A nightly gathering of men in the social halls of political associations to dance was regarded suspicious and was thought to be an undeniable disguise for political upheaval. As a result, the new regime devised ways to curb the growth of Tango, if only to cripple the opposing organisations and prevent an uprising.

Because banning Tango was impossible, specific songs were banned and some song titles were revised. The new government’s restrictive measures had put a strain on dance. Curfews were imposed and meetings involving more than three people were forbidden. It made things difficult for Tango with it being a social dance held mostly during the night.

Tango Classes BrisbaneThere had been one particular attack made against Tango that was very subtle yet clever at the same time. The military government started banning minors in nightclubs. What made it even more offensive was that it strictly imposed on Tango clubs only. For some reason, some clubs such as the Rock and Roll ones were spared. It was viewed to be a deliberate strike against tango as boys and girls abruptly stopped learning Tango and went to Rock and Roll clubs instead. Back then, going to dances was the way for men and women to meet. So, if they cannot meet through Tango, they will move on to the next club where they can gather and socialise.

The new regime, although particularly conservative, oddly enough supported and encouraged a rather rough and callous dance like Rock and Roll, especially during the time when the rest of the world seemed adamant in stopping young people from dancing to this wild new music. Why? Because it conveniently served its purpose to the regime. It was undeniably the biggest competition of Tango and they used it to their advantage and they used it well.

The dark era spanned from 1955 until 1983, the fall of the military junta which took place after the Falklands War. No one learned how to dance Tango in the period of 28 years that the military government reigned. However, Tango did not completely disappear. Tango just went underground and many people still went to dance. Some professional Tango dancers made a living out of teaching Tango and made choreographies for shows as an attraction for the foreign market. And slowly Tango was reborn.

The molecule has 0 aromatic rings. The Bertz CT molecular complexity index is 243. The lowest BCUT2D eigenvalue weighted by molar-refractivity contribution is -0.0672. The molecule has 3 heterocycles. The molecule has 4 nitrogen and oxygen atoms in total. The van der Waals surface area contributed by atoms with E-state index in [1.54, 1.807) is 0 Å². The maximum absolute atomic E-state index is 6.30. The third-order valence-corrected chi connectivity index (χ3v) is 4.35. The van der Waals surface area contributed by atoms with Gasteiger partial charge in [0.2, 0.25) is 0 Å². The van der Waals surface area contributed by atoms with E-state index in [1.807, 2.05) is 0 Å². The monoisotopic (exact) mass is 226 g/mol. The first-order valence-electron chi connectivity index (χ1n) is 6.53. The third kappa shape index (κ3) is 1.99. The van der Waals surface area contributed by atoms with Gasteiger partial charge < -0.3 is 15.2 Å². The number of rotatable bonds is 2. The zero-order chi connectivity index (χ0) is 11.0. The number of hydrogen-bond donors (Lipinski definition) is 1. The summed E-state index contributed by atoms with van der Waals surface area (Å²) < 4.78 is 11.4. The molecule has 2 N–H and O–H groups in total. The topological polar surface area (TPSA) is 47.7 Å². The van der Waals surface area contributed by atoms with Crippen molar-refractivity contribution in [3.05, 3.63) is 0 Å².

Styles of Argentine Tango

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Within Argentine tango there are various styles you may hear people refer to.  They will say, “Oh, he’s a milonguero dancer,” or “She dances salon style.”  Styles are as unique as dancers and I think it’s rather foolish to try to categorise either. Just remember if you hear terms like ‘salon’, ‘milonguero’, ‘fantasia’, or ‘orillero’, someone is talking about a certain style.

As with any evolving art form, trying to pin down the rules is impossible. Every day, new styles come forward and dancers find ways to play with them and incorporate them into their dance. In the past few years, styles known as ‘nuevo’ and ‘liquid’ have appeared. Who knows what’s coming next? All we know is that it’s coming.

Many tango dancers dance in a range of unique and personal styles all over Buenos Aires and some parts of Argentina. However, they refuse to accept any classification of their dancing by any broad elaborate name. They’d much rather say that they are simply dancing tango in their own individual style or that of their region. In some cases, there is confusion with the styles as some tango dancers identify their own style by a name that other dancers identify as an entirely different style.

Tango Classes near meNevertheless, if we think of style as a way of dancing that closely follows the listed elements but has a number of incompatibilities with other approaches then I guess it’s safe to say that there are a variety of distinguishable tango styles such as: Tango de Salon, Villa Urquiza, Milonguero-Style Tango, Club-Style Tango, Orillero-Style Tango, Canyengue, Nuevo Tango, Fantasia, Tango Escenario, Nuevo Milonguero, and Liquid Tango.

  1. TANGO DE SALON